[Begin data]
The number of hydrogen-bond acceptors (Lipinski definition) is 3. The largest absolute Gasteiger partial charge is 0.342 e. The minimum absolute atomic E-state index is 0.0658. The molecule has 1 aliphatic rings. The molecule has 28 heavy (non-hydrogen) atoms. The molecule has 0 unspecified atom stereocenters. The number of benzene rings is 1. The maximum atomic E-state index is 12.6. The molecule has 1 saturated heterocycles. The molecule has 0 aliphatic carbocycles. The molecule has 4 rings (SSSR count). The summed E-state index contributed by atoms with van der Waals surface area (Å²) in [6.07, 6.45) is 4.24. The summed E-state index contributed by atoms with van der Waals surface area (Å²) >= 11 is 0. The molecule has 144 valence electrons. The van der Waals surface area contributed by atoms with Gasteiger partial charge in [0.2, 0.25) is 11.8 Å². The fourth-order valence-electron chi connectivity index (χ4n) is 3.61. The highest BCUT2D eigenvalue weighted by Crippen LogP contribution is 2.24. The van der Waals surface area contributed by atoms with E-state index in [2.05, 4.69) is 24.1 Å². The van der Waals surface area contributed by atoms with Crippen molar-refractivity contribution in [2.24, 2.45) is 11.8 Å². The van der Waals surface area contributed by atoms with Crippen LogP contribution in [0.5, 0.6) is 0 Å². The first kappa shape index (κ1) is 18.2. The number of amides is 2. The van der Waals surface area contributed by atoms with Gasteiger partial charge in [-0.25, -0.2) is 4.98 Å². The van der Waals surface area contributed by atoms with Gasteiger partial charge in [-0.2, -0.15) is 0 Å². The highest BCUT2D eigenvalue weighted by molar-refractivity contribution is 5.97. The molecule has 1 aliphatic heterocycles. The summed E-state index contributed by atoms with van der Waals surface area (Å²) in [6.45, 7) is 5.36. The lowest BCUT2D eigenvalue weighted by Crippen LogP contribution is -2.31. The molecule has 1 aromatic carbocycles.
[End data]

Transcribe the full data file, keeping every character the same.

The number of hydrogen-bond acceptors (Lipinski definition) is 3. The largest absolute Gasteiger partial charge is 0.342 e. The minimum absolute atomic E-state index is 0.0658. The molecule has 1 aliphatic rings. The molecule has 28 heavy (non-hydrogen) atoms. The molecule has 0 unspecified atom stereocenters. The number of benzene rings is 1. The maximum atomic E-state index is 12.6. The molecule has 1 saturated heterocycles. The molecule has 0 aliphatic carbocycles. The molecule has 4 rings (SSSR count). The summed E-state index contributed by atoms with van der Waals surface area (Å²) in [6.07, 6.45) is 4.24. The summed E-state index contributed by atoms with van der Waals surface area (Å²) >= 11 is 0. The molecule has 144 valence electrons. The van der Waals surface area contributed by atoms with Gasteiger partial charge in [0.2, 0.25) is 11.8 Å². The fourth-order valence-electron chi connectivity index (χ4n) is 3.61. The highest BCUT2D eigenvalue weighted by Crippen LogP contribution is 2.24. The van der Waals surface area contributed by atoms with E-state index in [2.05, 4.69) is 24.1 Å². The van der Waals surface area contributed by atoms with Crippen molar-refractivity contribution in [2.24, 2.45) is 11.8 Å². The van der Waals surface area contributed by atoms with Crippen LogP contribution in [0.5, 0.6) is 0 Å². The first kappa shape index (κ1) is 18.2. The number of amides is 2. The van der Waals surface area contributed by atoms with Gasteiger partial charge in [-0.25, -0.2) is 4.98 Å². The van der Waals surface area contributed by atoms with Gasteiger partial charge in [-0.2, -0.15) is 0 Å². The highest BCUT2D eigenvalue weighted by molar-refractivity contribution is 5.97. The molecule has 1 aliphatic heterocycles. The summed E-state index contributed by atoms with van der Waals surface area (Å²) in [6.45, 7) is 5.36. The lowest BCUT2D eigenvalue weighted by Crippen LogP contribution is -2.31. The molecule has 1 aromatic carbocycles.